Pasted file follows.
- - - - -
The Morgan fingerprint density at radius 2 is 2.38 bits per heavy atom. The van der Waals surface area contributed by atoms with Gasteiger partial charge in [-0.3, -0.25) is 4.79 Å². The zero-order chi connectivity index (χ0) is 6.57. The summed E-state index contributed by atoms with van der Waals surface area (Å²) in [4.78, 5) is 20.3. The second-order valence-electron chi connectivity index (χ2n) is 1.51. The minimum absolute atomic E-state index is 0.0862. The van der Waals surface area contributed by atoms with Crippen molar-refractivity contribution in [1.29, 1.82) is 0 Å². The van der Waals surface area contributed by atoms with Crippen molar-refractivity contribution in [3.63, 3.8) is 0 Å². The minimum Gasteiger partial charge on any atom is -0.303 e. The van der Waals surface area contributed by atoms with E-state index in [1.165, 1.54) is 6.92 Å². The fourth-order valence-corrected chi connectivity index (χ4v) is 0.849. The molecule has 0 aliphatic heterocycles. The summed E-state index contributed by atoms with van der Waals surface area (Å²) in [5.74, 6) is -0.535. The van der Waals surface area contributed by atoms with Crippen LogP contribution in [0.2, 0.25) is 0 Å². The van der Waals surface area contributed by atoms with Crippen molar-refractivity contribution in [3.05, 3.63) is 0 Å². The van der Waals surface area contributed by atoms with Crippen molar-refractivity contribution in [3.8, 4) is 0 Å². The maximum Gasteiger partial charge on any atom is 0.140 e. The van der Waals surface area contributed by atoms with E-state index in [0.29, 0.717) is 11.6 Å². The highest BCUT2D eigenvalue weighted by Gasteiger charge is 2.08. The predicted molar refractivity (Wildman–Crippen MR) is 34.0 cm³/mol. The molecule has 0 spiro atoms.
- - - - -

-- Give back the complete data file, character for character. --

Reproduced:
The Morgan fingerprint density at radius 2 is 2.38 bits per heavy atom. The van der Waals surface area contributed by atoms with Gasteiger partial charge in [-0.3, -0.25) is 4.79 Å². The zero-order chi connectivity index (χ0) is 6.57. The summed E-state index contributed by atoms with van der Waals surface area (Å²) in [4.78, 5) is 20.3. The second-order valence-electron chi connectivity index (χ2n) is 1.51. The minimum absolute atomic E-state index is 0.0862. The van der Waals surface area contributed by atoms with Crippen molar-refractivity contribution in [1.29, 1.82) is 0 Å². The van der Waals surface area contributed by atoms with Crippen molar-refractivity contribution in [3.63, 3.8) is 0 Å². The minimum Gasteiger partial charge on any atom is -0.303 e. The van der Waals surface area contributed by atoms with E-state index in [1.165, 1.54) is 6.92 Å². The fourth-order valence-corrected chi connectivity index (χ4v) is 0.849. The molecule has 0 aliphatic heterocycles. The summed E-state index contributed by atoms with van der Waals surface area (Å²) in [5.74, 6) is -0.535. The van der Waals surface area contributed by atoms with Crippen LogP contribution in [0.2, 0.25) is 0 Å². The van der Waals surface area contributed by atoms with Crippen molar-refractivity contribution in [3.05, 3.63) is 0 Å². The van der Waals surface area contributed by atoms with Crippen molar-refractivity contribution in [3.8, 4) is 0 Å². The maximum Gasteiger partial charge on any atom is 0.140 e. The van der Waals surface area contributed by atoms with E-state index in [0.29, 0.717) is 11.6 Å². The highest BCUT2D eigenvalue weighted by Gasteiger charge is 2.08. The predicted molar refractivity (Wildman–Crippen MR) is 34.0 cm³/mol. The molecule has 0 spiro atoms.